With 2018 behind us, many organizations will undoubtedly look back and assess the challenges they faced, the hurdles they were able to overcome, and their achievements. From working closely with international businesses across a variety of sectors – manufacturing to retail, CPG to life sciences – I want to share my insights into what procurement can expect in 2019.
Here are my top five predictions.
#1 Rethinking strategic supplier management: According to PwC, the top quartile of procurement functions in 2020 will have gone beyond making incremental improvements, and will have implemented fundamental changes to the way they operate. This includes how they interact with suppliers and shifting focus from cost and value, to return on investment (ROI). The success of these initiatives will depend on organizations’ ability to select best-suited strategic suppliers, their approach to extracting innovation from them (who are seen as partners), and robustness of their supplier relationship and performance management mechanisms. This will be a big diversion from the traditional strategy of launching competitive RFPs and shopping around for new suppliers to secure better deals or improved service levels.
#2 Continued digitalisation: According to Deloitte’s Global CPO Survey 2018, 66% of procurement leaders predict that supplier management (including performance, risk, relationship and innovation), sourcing and operational buying, as well as business planning and strategy development (including spend analytics and research), will undergo the biggest changes due to digital technology over the next five years.
Most procurement leaders have embarked on digital transformation journeys at their own pace, while some are still hesitant about new digital tools and technologies such as artificial intelligence, robotics, and blockchain. This is driven by a lot of hype in the procurement space and selective knowledge about how and when new technologies should be deployed.
The truth is digital will only grow in importance. Supply networks are evolving, connecting all parts of the supply chain, and insight-driven organizations are applying advanced analytical capabilities to enhance performance. Cognitive procurement (which assists supply chain managers in decision-making, especially in a complex and dynamic environment), blockchain, IOT and big data analytics will be further explored by CPOs in the coming year.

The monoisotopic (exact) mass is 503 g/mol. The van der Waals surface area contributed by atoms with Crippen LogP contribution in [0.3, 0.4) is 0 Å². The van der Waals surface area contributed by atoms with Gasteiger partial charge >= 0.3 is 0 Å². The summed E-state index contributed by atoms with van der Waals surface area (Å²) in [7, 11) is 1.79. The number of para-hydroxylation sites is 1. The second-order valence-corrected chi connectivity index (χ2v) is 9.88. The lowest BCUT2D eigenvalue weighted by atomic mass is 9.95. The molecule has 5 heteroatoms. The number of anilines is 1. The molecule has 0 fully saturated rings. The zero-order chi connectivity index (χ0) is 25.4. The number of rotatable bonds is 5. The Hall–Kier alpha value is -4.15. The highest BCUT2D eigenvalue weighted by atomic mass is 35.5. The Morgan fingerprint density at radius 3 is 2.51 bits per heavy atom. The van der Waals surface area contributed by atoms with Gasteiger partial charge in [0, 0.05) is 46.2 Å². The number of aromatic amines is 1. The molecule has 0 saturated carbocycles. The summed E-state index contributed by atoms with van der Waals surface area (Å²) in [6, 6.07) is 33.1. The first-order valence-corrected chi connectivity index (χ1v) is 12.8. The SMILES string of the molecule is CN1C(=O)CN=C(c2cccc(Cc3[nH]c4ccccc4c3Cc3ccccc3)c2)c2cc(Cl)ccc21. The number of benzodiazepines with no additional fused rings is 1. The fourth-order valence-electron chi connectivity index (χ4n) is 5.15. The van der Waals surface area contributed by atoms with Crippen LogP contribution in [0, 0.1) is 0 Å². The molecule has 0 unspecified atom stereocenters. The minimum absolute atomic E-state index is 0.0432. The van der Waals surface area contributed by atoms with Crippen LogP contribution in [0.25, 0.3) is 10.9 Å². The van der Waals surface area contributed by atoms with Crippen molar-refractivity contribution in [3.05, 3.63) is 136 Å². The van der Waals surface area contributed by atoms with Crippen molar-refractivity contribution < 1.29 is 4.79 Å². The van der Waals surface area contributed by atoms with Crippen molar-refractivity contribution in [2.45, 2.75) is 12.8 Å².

#3 Tightening risk management: In this period of uncertainty led by Brexit, trade wars, and increasing protectionism, tightening risk management will be one of the key trends shaping the procurement world. According to Deloitte, by 2020, procurement will become the controller and forecaster of risk in an organization, given where the function sits as the gateway to the outside world – both in terms of inputs and outputs. In addition to supply market-related, supplier-driven, natural calamity and geopolitical risk, procurement organizations will also need to focus on cyber risk – a universal threat that is facing all industries today.
#4 Focus on sustainability: 2019 is expected to see a lot of focus on sustainability. Sustainability, innovation and effective supply chain management can work together to deliver better outcomes for the business and the planet. Support and demand for corporate sustainability programmes is expected to grow significantly in the coming year, as public awareness continues to grow. Procurement, by way of suppliers, can play a crucial role in meeting this agenda, including exploring sustainable sources of raw materials, ensuring suppliers meet CSR criteria, adding sustainability parameters to their RFI/RFQ evaluations, as well as setting measurable indicators for their sustainability progress.
#5 Increasing automation: A study by ISG found that Robotic Process Automation (RPA) could deliver a reduction in resources for tasks including vendor management and invoicing by up to 34%. By 2019, 72% of companies are expected to rely on RPA to improve productivity, increase compliance, reduce costs and compress transaction times. In response, some companies are actively retraining their workforce to help them gain new, much needed skills for areas such as contract management, supplier relationship and risk management, supplier onboarding, and category and spend management. This trend is likely to accelerate as new technology adoption increases.
These are just five trends we can expect to see next year – we are of course living in a very volatile world, where it is hard enough speculating about what next week has in store for us let alone next year.
However, there are certainly factors that will continue to have an impact across all industries – such as Brexit and trade tariffs – while from a digital point of view, it will be about seeing how application of technologies can help solve business challenges, and add value to the supply chain.
By Swarna Rao, Vice President, The Smart Cube